Women in America have an incredible hurdle to overcome when it comes to being at peace with “how they look”. Why is this? Due to media, we live in what one author called a “crazy funhouse mirror”, where what we think is normal is NOT NORMAL. Let’s look at what has historically happened to play games with our minds, and maybe knowledge is the first step to self acceptance.
Only 20% of American Women are satisfied with their appearance.
- The average American woman is 5’4″ and weighs 168 lbs and has a 38 inch waist. (2018 CDC statistics)
- Compare that with the average model, who is 5’11 and weighs 115 lbs. Twenty years ago, the average fashion model weighed 8% less than the average woman. Today, she weighs 32% less!
- Over 50% of American women wear size 14 or larger. Yet most clothing in stores is 14 and smaller.
- Plus-size models have shrunk, too. A decade ago, plus-size models averaged between size 12 and size 18. Today, the majority of plus-size models an agency boards are between size 6 and size 14, said PLUS size magazine. Read that again. Since when can a size 6 model even BEGIN to give a realistic picture of what an outfit will look like on a size 18 woman? There is a huge disconnect here.
- Mannequins in the 1950’s mimicked the average women’s hip measurements of 34 inches. Today, the hip measurement has increased (not a good thing) but the mannequins have gotten even SMALLER than the ones from the 1950’s with an average hip measurement of 31 inches.
All of this causes the majority of us to have shame about our looks at one point or another (or for decades, like I did). How do you break down shame? First, read those statistics again. Burn them into your brain. YOU ARE normal, not the models!
What do we feel when we are “not enough”? Shame. The important thing is that shame can be healed. According to author Brené Brown, the four elements of shame resilience are: 1) acknowledging personal vulnerability, 2) practicing critical awareness, 3) reaching out to others; and 4) speaking shame. If we are going to confront the shame we feel about our bodies, it is imperative that we explore our vulnerabilities. What is important to us? We must look at each body part and explore our expectations and the sources of these expectations. While it often painful to acknowledge our secret goals and expectations, it is the first step to building shame resilience. We have to know and explicitly identify what’s important and why. There is even power in writing it down.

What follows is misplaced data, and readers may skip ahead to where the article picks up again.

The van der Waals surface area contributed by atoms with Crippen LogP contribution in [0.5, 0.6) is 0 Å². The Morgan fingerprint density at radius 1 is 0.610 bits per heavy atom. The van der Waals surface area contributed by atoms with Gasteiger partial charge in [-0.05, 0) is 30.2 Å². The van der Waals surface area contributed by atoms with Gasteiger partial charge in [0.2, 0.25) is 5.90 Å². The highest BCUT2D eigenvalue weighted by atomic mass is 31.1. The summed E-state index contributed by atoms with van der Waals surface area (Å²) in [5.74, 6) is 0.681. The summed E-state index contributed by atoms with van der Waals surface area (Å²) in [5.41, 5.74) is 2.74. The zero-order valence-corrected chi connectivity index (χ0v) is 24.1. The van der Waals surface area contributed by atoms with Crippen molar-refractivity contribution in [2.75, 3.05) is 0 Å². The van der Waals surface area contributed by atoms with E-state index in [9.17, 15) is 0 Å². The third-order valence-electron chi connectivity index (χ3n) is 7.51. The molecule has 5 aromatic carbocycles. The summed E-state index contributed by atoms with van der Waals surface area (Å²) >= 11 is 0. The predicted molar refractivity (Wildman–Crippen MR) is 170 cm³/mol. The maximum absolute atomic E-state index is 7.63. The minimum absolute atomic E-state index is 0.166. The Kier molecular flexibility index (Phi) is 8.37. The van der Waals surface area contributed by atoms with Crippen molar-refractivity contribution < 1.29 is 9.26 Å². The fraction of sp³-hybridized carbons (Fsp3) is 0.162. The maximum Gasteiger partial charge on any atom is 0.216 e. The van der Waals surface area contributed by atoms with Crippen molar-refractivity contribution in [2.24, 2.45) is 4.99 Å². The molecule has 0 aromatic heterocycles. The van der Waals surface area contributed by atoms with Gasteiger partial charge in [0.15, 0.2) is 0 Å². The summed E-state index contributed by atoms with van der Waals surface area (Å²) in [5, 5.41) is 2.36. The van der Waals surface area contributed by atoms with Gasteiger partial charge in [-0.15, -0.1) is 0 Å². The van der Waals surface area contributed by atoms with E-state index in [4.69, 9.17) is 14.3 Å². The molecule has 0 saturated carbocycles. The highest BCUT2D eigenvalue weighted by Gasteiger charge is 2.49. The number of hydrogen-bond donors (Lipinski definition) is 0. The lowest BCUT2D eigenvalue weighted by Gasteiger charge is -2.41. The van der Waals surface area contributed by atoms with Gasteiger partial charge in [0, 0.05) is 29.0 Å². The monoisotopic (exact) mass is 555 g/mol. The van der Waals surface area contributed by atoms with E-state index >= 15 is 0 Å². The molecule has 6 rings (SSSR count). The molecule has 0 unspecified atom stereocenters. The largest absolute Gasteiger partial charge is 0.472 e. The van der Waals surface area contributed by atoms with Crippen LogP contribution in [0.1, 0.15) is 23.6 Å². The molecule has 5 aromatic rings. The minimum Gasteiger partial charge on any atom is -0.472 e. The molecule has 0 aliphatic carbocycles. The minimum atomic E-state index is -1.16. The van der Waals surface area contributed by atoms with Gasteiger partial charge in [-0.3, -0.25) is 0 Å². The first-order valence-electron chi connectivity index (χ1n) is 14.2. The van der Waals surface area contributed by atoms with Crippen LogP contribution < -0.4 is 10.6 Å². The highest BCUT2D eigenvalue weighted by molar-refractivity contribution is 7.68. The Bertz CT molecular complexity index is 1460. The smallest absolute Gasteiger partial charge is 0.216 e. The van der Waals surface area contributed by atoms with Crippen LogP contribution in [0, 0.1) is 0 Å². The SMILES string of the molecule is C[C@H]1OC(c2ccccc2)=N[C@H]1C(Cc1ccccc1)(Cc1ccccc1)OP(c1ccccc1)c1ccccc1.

Next, we need to develop critical awareness about these expectations and their importance to us. One way to do develop critical awareness is to run our expectations through a reality-check. Brené uses this list of questions in her work:
- Where do the expectations come from?
- How realistic are my expectations?
- Can I be all these things all of the time?
- Can all of these characteristics exist in one person?
- Do the expectations conflict with each other?
- Am I describing who I want to be or who others want me to be?
- What are my fears?
We must also find the courage to share our stories and experiences. We must reach out to others and speak our shame. If we feed shame the secrecy and silence it craves— if we keep the struggles with our bodies buried inside – the shame will fester and grow. We must learn to reach out to one another with empathy and understanding. If, in a diverse sample of women, over 90 percent of the women struggled with body image, it is clear that we are not alone. There is a tremendous amount of freedom that comes with identifying and naming common experiences and fears— this is the foundation of shame resilience.
Finally, I’m posting this graphic NOT because it is important what men find attractive, but I bet most of us would not have guessed this! Love yourself. Love the body that has been gifted to you. Loving yourself is the beginning of truly loving others deeply, truly achieving the intimacy we all want, whether with our partners, or our good friends. We are worthy. And life is too short to compare yourself to a photoshopped fallacy.
Author Jean Kilbourne has spent her career focusing on the mis-representation of women in the media. Only 5 min. long, this video speaks volumes. Please watch it!
Great article, Eileen. It’s a constant struggle that begins so early in life and follows us no matter how we try to hide. Interestingly, when I looked at the picture, I couldn’t see the fine print that mentioned sizes, but I saw myself immediately over on the right. Then I saw that was a size 16. I’m a 10. How’s that for convoluted body image? Keep writing!